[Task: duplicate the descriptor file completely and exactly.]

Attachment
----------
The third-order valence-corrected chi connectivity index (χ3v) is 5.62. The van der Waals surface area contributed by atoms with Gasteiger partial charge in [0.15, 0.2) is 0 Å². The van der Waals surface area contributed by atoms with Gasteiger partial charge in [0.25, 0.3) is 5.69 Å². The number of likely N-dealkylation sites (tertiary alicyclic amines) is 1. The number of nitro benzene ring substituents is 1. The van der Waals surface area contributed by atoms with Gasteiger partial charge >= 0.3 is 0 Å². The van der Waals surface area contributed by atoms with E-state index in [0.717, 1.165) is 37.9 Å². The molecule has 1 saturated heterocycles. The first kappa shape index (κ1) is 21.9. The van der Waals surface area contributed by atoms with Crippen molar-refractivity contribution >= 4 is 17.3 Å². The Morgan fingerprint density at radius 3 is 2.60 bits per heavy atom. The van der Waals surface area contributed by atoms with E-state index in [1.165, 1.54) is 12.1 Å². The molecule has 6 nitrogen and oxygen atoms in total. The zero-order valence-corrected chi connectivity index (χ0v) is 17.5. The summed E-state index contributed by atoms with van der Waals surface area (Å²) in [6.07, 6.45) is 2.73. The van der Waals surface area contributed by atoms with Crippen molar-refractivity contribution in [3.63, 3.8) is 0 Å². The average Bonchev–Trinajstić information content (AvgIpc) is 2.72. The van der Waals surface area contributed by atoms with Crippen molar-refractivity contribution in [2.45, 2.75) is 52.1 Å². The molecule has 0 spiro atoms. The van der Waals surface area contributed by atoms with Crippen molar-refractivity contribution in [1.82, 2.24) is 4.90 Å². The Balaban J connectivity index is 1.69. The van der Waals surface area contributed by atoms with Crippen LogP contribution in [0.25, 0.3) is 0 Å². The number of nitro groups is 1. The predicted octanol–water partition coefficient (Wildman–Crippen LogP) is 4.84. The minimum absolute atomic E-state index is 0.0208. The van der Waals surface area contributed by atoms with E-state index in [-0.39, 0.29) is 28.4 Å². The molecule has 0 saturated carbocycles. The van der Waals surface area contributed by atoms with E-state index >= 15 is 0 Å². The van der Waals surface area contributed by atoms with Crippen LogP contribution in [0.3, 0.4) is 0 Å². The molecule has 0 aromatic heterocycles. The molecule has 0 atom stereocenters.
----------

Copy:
The third-order valence-corrected chi connectivity index (χ3v) is 5.62. The van der Waals surface area contributed by atoms with Gasteiger partial charge in [0.15, 0.2) is 0 Å². The van der Waals surface area contributed by atoms with Gasteiger partial charge in [0.25, 0.3) is 5.69 Å². The number of likely N-dealkylation sites (tertiary alicyclic amines) is 1. The number of nitro benzene ring substituents is 1. The van der Waals surface area contributed by atoms with Gasteiger partial charge >= 0.3 is 0 Å². The van der Waals surface area contributed by atoms with E-state index in [0.717, 1.165) is 37.9 Å². The molecule has 1 saturated heterocycles. The first kappa shape index (κ1) is 21.9. The van der Waals surface area contributed by atoms with Crippen molar-refractivity contribution >= 4 is 17.3 Å². The Morgan fingerprint density at radius 3 is 2.60 bits per heavy atom. The van der Waals surface area contributed by atoms with E-state index in [1.165, 1.54) is 12.1 Å². The molecule has 6 nitrogen and oxygen atoms in total. The zero-order valence-corrected chi connectivity index (χ0v) is 17.5. The summed E-state index contributed by atoms with van der Waals surface area (Å²) in [6.07, 6.45) is 2.73. The van der Waals surface area contributed by atoms with Crippen molar-refractivity contribution in [3.63, 3.8) is 0 Å². The average Bonchev–Trinajstić information content (AvgIpc) is 2.72. The van der Waals surface area contributed by atoms with Crippen molar-refractivity contribution in [2.45, 2.75) is 52.1 Å². The molecule has 0 spiro atoms. The van der Waals surface area contributed by atoms with Crippen molar-refractivity contribution in [1.82, 2.24) is 4.90 Å². The Balaban J connectivity index is 1.69. The van der Waals surface area contributed by atoms with Crippen LogP contribution in [0.25, 0.3) is 0 Å². The number of nitro groups is 1. The predicted octanol–water partition coefficient (Wildman–Crippen LogP) is 4.84. The minimum absolute atomic E-state index is 0.0208. The van der Waals surface area contributed by atoms with E-state index in [-0.39, 0.29) is 28.4 Å². The molecule has 0 saturated carbocycles. The van der Waals surface area contributed by atoms with E-state index >= 15 is 0 Å². The van der Waals surface area contributed by atoms with Crippen LogP contribution in [0.3, 0.4) is 0 Å². The molecule has 0 aromatic heterocycles. The molecule has 0 atom stereocenters.